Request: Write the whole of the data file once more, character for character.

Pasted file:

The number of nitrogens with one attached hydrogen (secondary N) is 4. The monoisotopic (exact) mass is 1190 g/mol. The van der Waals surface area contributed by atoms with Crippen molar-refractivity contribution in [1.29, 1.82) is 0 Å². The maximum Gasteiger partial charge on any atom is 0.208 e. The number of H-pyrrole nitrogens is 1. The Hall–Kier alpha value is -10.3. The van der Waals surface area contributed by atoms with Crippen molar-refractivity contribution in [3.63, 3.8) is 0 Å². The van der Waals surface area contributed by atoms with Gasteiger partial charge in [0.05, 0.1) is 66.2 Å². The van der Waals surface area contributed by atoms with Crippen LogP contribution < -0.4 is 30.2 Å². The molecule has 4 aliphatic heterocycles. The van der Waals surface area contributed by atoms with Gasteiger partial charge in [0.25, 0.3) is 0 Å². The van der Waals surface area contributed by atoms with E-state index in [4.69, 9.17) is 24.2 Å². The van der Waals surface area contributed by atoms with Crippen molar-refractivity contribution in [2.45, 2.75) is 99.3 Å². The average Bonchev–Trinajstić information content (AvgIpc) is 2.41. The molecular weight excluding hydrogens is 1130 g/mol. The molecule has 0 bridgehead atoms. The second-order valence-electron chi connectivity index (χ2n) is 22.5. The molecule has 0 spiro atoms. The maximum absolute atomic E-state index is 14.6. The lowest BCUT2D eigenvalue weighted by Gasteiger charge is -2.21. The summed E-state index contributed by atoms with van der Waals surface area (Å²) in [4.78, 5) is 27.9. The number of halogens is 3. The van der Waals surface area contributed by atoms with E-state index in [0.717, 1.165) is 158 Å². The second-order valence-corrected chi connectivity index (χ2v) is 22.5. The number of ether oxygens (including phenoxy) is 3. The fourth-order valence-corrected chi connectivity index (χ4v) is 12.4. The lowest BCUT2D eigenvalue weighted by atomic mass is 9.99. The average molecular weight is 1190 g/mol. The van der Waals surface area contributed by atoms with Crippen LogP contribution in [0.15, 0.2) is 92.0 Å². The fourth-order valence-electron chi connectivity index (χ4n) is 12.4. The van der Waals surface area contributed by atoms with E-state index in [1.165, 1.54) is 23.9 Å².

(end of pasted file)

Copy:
The number of nitrogens with one attached hydrogen (secondary N) is 4. The monoisotopic (exact) mass is 1190 g/mol. The van der Waals surface area contributed by atoms with Crippen molar-refractivity contribution in [1.29, 1.82) is 0 Å². The maximum Gasteiger partial charge on any atom is 0.208 e. The number of H-pyrrole nitrogens is 1. The Hall–Kier alpha value is -10.3. The van der Waals surface area contributed by atoms with Crippen molar-refractivity contribution in [3.63, 3.8) is 0 Å². The van der Waals surface area contributed by atoms with Gasteiger partial charge in [0.05, 0.1) is 66.2 Å². The van der Waals surface area contributed by atoms with Crippen LogP contribution < -0.4 is 30.2 Å². The molecule has 4 aliphatic heterocycles. The van der Waals surface area contributed by atoms with Gasteiger partial charge in [0.25, 0.3) is 0 Å². The van der Waals surface area contributed by atoms with E-state index in [4.69, 9.17) is 24.2 Å². The van der Waals surface area contributed by atoms with Crippen molar-refractivity contribution in [2.45, 2.75) is 99.3 Å². The average Bonchev–Trinajstić information content (AvgIpc) is 2.41. The molecular weight excluding hydrogens is 1130 g/mol. The molecule has 0 bridgehead atoms. The second-order valence-electron chi connectivity index (χ2n) is 22.5. The molecule has 0 spiro atoms. The maximum absolute atomic E-state index is 14.6. The lowest BCUT2D eigenvalue weighted by Gasteiger charge is -2.21. The summed E-state index contributed by atoms with van der Waals surface area (Å²) in [4.78, 5) is 27.9. The number of halogens is 3. The van der Waals surface area contributed by atoms with E-state index in [0.717, 1.165) is 158 Å². The second-order valence-corrected chi connectivity index (χ2v) is 22.5. The number of ether oxygens (including phenoxy) is 3. The fourth-order valence-corrected chi connectivity index (χ4v) is 12.4. The lowest BCUT2D eigenvalue weighted by atomic mass is 9.99. The average molecular weight is 1190 g/mol. The van der Waals surface area contributed by atoms with Crippen LogP contribution in [0.15, 0.2) is 92.0 Å². The fourth-order valence-electron chi connectivity index (χ4n) is 12.4. The van der Waals surface area contributed by atoms with E-state index in [1.165, 1.54) is 23.9 Å².